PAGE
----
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April Fool's Day, 1911

←1910      1912→

Were you stung too? (1911) Cartoon published in the Chicago Daily Tribune, illustrating April Fool pranks played in the city:

"Yesterday was All Fool's Day, as thousands of Chicagoans found out to their discomfort. New numbers went into effect north of Twelfth street, which contributed somewhat to the confusion of messengers and others in similar lines of employment. The usual rush of calls for 'Mr. Rover' and 'Mr. Barker' swamped the dog pound phone, while even the county morgue had more calls than it could handle for '_r. Stiff.' Other hoaxes of our childhood days were present in usual numbers."
Human Fragments (1911) "The police have dropped the theory that there is any murder mystery involved in the human hand and foot found in a cigar box on One Hundred and Twenty-fifth street, between Third and Lexington avenues yesterday. Several Bellevue Hospital doctors who saw the gruesome relics after they were brought to the Morgue today said they were undoubtedly anatomical specimens and that they had probably been left in the street by medical students with a warped sense of humor to run off an April fool joke."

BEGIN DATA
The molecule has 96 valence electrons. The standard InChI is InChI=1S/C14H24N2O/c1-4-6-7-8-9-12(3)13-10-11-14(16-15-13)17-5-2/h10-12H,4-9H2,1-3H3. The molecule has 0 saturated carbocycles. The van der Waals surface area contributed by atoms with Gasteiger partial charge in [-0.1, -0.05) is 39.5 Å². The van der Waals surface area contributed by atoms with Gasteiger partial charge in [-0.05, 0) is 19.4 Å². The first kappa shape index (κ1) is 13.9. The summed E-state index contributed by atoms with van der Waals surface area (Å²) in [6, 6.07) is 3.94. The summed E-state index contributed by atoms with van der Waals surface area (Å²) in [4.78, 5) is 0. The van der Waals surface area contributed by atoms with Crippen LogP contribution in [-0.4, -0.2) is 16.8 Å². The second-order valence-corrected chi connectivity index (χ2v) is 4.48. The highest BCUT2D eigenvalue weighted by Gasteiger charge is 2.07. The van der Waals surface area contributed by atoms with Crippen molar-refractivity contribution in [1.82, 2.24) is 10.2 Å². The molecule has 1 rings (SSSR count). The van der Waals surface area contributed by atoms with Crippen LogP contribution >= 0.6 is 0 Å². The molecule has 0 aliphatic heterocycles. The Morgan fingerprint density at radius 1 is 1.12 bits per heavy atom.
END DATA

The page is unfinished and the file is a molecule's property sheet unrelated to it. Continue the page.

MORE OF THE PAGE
[The New York Evening World - Apr 3, 1911]
Students go on strike (1911) Female students at Northwestern University entered the Willard Hall dining room the night before April 1st and hung up silverware and cooking utensils on hooks around the walls. When the cooks found the scene the next morning, they refused to take the silverware down. The Dean of Women ordered the students to do so and revoked their dining privileges until the cleanup was complete. In protest, 115 students went "on strike" and began eating their meals in local restaurants. After several days the students relented, restored the silverware to its place, and their dining privileges were returned.